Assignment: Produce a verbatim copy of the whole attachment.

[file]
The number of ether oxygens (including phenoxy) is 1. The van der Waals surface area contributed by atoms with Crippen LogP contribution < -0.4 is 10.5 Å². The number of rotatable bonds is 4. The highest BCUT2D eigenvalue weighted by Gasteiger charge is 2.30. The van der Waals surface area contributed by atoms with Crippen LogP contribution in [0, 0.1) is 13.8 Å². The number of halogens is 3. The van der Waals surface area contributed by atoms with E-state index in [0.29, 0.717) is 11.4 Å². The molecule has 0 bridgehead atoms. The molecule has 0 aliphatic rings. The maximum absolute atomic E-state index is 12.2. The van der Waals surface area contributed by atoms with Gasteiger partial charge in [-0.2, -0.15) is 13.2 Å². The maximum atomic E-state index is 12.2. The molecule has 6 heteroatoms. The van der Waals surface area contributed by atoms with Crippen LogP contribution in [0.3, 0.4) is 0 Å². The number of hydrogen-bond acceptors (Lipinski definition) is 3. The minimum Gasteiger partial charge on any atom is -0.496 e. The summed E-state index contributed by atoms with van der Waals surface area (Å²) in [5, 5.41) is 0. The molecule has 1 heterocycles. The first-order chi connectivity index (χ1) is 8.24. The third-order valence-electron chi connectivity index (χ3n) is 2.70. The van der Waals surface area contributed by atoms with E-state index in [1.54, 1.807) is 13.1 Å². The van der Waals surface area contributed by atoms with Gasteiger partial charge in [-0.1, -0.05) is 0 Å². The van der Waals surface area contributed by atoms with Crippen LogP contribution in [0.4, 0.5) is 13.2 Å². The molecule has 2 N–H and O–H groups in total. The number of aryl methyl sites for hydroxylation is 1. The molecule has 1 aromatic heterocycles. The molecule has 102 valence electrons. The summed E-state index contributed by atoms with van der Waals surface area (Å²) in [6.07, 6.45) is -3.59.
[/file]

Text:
The number of ether oxygens (including phenoxy) is 1. The van der Waals surface area contributed by atoms with Crippen LogP contribution < -0.4 is 10.5 Å². The number of rotatable bonds is 4. The highest BCUT2D eigenvalue weighted by Gasteiger charge is 2.30. The van der Waals surface area contributed by atoms with Crippen LogP contribution in [0, 0.1) is 13.8 Å². The number of halogens is 3. The van der Waals surface area contributed by atoms with E-state index in [0.29, 0.717) is 11.4 Å². The molecule has 0 bridgehead atoms. The molecule has 0 aliphatic rings. The maximum absolute atomic E-state index is 12.2. The van der Waals surface area contributed by atoms with Gasteiger partial charge in [-0.2, -0.15) is 13.2 Å². The maximum atomic E-state index is 12.2. The molecule has 6 heteroatoms. The van der Waals surface area contributed by atoms with Crippen LogP contribution in [0.3, 0.4) is 0 Å². The number of hydrogen-bond acceptors (Lipinski definition) is 3. The minimum Gasteiger partial charge on any atom is -0.496 e. The summed E-state index contributed by atoms with van der Waals surface area (Å²) in [5, 5.41) is 0. The molecule has 1 heterocycles. The first-order chi connectivity index (χ1) is 8.24. The third-order valence-electron chi connectivity index (χ3n) is 2.70. The van der Waals surface area contributed by atoms with E-state index in [1.54, 1.807) is 13.1 Å². The van der Waals surface area contributed by atoms with Gasteiger partial charge in [-0.1, -0.05) is 0 Å². The van der Waals surface area contributed by atoms with Crippen LogP contribution in [0.4, 0.5) is 13.2 Å². The molecule has 2 N–H and O–H groups in total. The number of aryl methyl sites for hydroxylation is 1. The molecule has 1 aromatic heterocycles. The molecule has 102 valence electrons. The summed E-state index contributed by atoms with van der Waals surface area (Å²) in [6.07, 6.45) is -3.59.